The OKC truck stop once hailed as ‘the world’s largest’ is now history


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The Iowa 80 might not be a typical tourist attraction, but for truck drivers nationwide, it’s their own version of Disneyland – home to eight restaurants, a museum, a gift shop, a movie theater, and equipment designed to meet almost all the needs of those delivering goods nationwide.

The sprawling operation serves 5,500 per day and boasts of being the largest truck stop in the world.

In Oklahoma City, used cars are sold at what was once itself billed as the largest truck stop along a stretch of Interstate 35 that is home to Frontier City and a collection of large warehouses. Truckers Village, the Derby gas station, had 12 acres, 57 pumps, a 100-seat 24-hour restaurant, bedrooms and a driver’s lounge.

Located along the Northeast Expressway, then part of Route 66, now I-35, the operation quickly spread to the opposite side of the street as the city struggled to deal with crashes resulting from drivers making left turns in the roadhouse.

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Maybe not the biggest, but one of the best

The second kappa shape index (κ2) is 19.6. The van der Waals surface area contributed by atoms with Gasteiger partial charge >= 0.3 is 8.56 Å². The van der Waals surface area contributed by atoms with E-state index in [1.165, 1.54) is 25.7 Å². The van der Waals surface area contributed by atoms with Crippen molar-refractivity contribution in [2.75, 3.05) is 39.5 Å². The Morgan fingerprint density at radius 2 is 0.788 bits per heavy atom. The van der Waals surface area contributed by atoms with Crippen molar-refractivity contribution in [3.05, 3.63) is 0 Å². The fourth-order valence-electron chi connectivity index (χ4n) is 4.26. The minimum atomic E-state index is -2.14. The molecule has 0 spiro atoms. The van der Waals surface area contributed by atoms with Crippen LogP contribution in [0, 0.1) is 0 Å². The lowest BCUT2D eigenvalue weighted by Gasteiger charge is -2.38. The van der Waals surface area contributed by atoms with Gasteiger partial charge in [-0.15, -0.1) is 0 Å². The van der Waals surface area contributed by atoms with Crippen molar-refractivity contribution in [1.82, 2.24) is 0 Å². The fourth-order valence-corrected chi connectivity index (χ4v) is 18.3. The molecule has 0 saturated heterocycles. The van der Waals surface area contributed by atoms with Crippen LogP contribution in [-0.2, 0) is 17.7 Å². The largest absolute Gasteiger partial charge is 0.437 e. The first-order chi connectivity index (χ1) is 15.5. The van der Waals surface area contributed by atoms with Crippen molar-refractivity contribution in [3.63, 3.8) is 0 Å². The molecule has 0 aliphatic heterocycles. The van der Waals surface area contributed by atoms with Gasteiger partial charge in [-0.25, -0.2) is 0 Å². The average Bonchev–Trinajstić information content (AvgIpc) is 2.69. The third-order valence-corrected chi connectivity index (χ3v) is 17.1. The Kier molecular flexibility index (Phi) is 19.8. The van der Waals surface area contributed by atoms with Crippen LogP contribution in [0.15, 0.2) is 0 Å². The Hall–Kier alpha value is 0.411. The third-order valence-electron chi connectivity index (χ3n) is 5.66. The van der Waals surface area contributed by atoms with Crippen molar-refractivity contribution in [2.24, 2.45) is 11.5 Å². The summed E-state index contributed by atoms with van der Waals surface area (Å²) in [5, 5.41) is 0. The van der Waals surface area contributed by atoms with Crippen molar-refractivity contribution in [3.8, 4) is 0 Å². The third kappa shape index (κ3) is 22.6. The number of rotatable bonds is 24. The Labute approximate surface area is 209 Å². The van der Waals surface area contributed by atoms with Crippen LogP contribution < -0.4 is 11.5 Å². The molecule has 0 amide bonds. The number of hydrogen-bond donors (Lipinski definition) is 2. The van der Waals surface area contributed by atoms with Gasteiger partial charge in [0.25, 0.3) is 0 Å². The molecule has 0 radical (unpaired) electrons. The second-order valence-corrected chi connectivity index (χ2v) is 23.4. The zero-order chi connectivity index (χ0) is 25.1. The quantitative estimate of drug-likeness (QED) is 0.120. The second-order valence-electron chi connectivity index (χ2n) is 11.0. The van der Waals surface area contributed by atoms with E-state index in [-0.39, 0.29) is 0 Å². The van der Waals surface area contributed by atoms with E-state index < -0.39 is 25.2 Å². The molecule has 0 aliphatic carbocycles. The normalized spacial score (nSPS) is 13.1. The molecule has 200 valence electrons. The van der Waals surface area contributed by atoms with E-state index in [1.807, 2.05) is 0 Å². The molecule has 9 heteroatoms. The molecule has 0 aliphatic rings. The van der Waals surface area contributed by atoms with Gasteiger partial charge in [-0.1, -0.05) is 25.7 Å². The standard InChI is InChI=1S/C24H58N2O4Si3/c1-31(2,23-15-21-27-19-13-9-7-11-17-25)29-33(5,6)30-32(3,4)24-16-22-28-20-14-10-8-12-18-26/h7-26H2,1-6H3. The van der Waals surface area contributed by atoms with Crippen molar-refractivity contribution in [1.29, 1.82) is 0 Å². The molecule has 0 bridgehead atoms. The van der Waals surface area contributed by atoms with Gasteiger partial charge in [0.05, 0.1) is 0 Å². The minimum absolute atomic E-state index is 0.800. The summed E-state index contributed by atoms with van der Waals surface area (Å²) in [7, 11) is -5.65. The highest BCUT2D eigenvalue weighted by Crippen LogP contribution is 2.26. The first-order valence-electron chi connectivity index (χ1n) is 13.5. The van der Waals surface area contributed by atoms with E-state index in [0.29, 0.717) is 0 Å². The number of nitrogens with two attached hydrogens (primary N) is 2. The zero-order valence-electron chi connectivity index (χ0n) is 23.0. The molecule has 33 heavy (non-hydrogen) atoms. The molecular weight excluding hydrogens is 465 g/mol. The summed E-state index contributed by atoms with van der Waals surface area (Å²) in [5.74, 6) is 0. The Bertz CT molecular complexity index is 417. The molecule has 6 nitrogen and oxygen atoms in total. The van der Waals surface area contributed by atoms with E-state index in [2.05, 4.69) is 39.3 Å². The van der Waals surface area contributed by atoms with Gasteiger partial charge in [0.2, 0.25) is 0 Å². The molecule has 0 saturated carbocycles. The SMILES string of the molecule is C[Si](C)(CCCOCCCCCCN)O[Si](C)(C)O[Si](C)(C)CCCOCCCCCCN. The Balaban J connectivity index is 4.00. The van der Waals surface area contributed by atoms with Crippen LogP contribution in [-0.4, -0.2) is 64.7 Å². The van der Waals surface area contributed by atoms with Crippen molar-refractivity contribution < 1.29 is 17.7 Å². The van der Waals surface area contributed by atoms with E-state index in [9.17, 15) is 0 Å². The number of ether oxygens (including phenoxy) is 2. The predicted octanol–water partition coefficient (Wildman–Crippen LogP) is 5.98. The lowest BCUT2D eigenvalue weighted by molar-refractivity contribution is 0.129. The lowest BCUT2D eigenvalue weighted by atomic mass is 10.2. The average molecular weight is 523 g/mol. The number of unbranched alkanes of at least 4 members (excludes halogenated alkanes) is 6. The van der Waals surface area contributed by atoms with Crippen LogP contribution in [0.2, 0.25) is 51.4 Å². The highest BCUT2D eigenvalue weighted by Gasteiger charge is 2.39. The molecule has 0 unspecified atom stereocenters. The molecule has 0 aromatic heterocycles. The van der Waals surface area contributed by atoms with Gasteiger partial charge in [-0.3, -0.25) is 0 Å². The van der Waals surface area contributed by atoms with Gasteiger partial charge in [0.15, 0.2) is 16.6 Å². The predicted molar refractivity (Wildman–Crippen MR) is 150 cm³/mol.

The truck stop was chosen as one of the country’s 50 best by a 1988 Chevron Oil survey, based on cleanliness and quality. At the Town Talk Diner, visitors were seated in booths, each with its own jukebox. Those who frequented the restaurant included the night owls and early morning outdoor enthusiasts starting their day.

It might never be sure if it was the tallest in the world, but those who remember it agree that it was second to none in Oklahoma City, if not the entire state.

Steve Davis frequented the truck stop while working for Red Rock Petroleum. When opened, the panel was topped with a model of a semi-trailer with neon wheels that appeared to move when lit at night.

“It was a very busy place,” Davis said. “It was at a time when there was no limited access on the highway. You can park at the truck stop from I-35. You didn’t have to find a ramp and find an access road. There were no curbs by the side of the road. The setback was barely gravel. There were all kinds of broken glass, bits of chrome from all the accidents.

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The truck stop opened when drivers were able to turn 18 level crossings along the stretch of the northeast motorway between NW 122 and Wilshire Boulevard. After a few years of accidents, traffic engineers reduced the openings to six.

“There were people trying to cross the freeway on foot,” Davis said. “That’s what ultimately prompted the Department of Transportation to restrict access – that and Frontier City (amusement park). You would have devastated families trying to transform in these places. ”

Back then, Davis said, it was common to hear various companies claiming to be the biggest in the world.

“It wasn’t as big as some places in Illinois for sure,” Davis said. “But for food and convenience, it was a good community to hang out at the time. It was well lit, they had all kinds of truck service you wanted – tires, diesel mechanics – and it was very busy. ”